"The bodies of healthy individuals are cohabited by an incredible number of bacteria, where bacterial cells outnumber human cells 10 to 1," said study author Samit Joshi, DO, MPH, from the department of internal medicine at the Yale University School of Medicine, in an interview with DrBicuspid.com.
Scientists are now learning how different communities of bacteria reside in different parts of the body and how they can directly or indirectly influence states of health or disease, including pneumonia.
“Changes in oral bacteria play a role in the risk for developing pneumonia.”
— Samit Joshi, DO, MPH
Dr. Joshi and his colleagues wanted to determine if an association existed between the oral microbial profile and subsequent development of pneumonia.
They used advanced DNA sequencing to show that the types of bacterial communities that normally reside in adults' mouths change substantially as their risk for developing pneumonia increases.
While presenting his study at the meeting, Dr. Joshi reported that there was a distinct divergence between the oral bacteria of mechanically ventilated intensive care unit (ICU) patients who developed pneumonia and those who did not.
"In the case of hospitalized adults on mechanical ventilators, the change in bacteria preceded the development of pneumonia," Dr. Joshi said. "This suggests that changes in oral bacteria play a role in the risk for developing pneumonia."
Healthcare-associated pneumonia is a growing public health problem, but strategies to identify high-risk patients remain problematic, according to Joshi and his colleagues. While impaired oral hygiene is a known modifiable risk factor, the precise alterations in oral microbiota are unknown, they added.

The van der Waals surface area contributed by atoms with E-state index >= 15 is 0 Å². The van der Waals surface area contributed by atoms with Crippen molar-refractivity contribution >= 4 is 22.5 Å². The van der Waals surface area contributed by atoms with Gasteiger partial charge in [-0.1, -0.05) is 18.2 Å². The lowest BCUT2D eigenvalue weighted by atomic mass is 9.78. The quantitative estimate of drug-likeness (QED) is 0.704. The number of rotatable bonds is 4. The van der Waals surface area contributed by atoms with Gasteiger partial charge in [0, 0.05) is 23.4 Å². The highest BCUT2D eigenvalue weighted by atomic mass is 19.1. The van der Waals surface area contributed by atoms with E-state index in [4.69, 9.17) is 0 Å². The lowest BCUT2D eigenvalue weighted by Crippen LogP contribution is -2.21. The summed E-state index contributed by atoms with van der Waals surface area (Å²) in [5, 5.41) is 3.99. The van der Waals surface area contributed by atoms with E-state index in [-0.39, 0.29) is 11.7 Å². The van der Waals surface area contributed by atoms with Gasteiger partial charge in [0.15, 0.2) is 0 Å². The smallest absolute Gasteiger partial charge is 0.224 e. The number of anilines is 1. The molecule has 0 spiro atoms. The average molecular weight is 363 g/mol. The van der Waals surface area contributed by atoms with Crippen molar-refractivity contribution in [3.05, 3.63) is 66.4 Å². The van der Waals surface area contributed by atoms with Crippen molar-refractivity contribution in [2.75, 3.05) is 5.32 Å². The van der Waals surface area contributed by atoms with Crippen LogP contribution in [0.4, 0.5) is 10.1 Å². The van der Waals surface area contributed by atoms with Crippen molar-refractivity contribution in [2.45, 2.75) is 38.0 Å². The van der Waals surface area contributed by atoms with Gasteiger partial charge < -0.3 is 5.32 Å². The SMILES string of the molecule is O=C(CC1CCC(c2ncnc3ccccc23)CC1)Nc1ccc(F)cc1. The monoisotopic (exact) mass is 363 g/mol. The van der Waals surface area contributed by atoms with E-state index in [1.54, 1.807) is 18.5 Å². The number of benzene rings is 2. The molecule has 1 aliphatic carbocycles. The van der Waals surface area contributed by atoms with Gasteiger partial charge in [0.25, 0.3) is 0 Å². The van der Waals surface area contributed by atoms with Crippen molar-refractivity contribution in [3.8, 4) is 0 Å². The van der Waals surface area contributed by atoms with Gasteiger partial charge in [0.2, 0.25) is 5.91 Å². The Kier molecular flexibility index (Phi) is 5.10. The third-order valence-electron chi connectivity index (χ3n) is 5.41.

The researchers looked at 37 subjects who were prospectively followed for a one-month period. The subjects included healthy community-dwelling adults (19, average age 60) and those at risk for healthcare-associated pneumonia: nursing home residents (10, average age 86) and mechanically ventilated ICU patients (8, average age 51).
The authors used a technique called 16S rRNA gene pyrosequencing to compare the oral microbial profiles of the study participants.
They found that the dominant bacteria in the mouth were Streptococcaceae but that the proportion differed across the three clinical settings, with community dwellers averaging 65%, nursing home residents at 43%, and the mechanically ventilated ICU patients at 33% (p = 0.02 for ventilator patients versus community dwellers).
While the ICU subjects who subsequently developed pneumonia had a significantly smaller average proportion of oral Streptococcaceae (7%) at baseline compared with the ICU subjects who did not develop pneumonia (49%, p = 0.02), the proportions of three other groups -- the Enterococcaceae, the
> Micrococcaceae, and the Mycoplasmataceae -- rose sharply in this group.
Also, the bacterial community composition among ICU subjects who developed pneumonia was significantly different from the ICU subjects who did not develop pneumonia.
"Oral microbial profiles differ in community-dwelling adults compared to those in healthcare settings at high risk for pneumonia," the authors concluded. "Mechanically ventilated ICU subjects who subsequently developed pneumonia had a distinct divergence of their oral microbial profiles compared to ICU subjects who did not develop pneumonia."
Pyrosequencing of oral microbiota could be helpful in identifying patients at high risk of healthcare-associated pneumonia, they added.
"By discovering how microbial communities change prior to the development of pneumonia, physicians and scientists could develop new techniques to identify patients at risk for pneumonia and discover new ways to prevent pneumonia in the future," Dr. Joshi concluded.
However, it will still be a number of years filled with additional intensive research before these preliminary findings can be used to improve prevention and clinical care for patients at high risk of developing pneumonia, he added.
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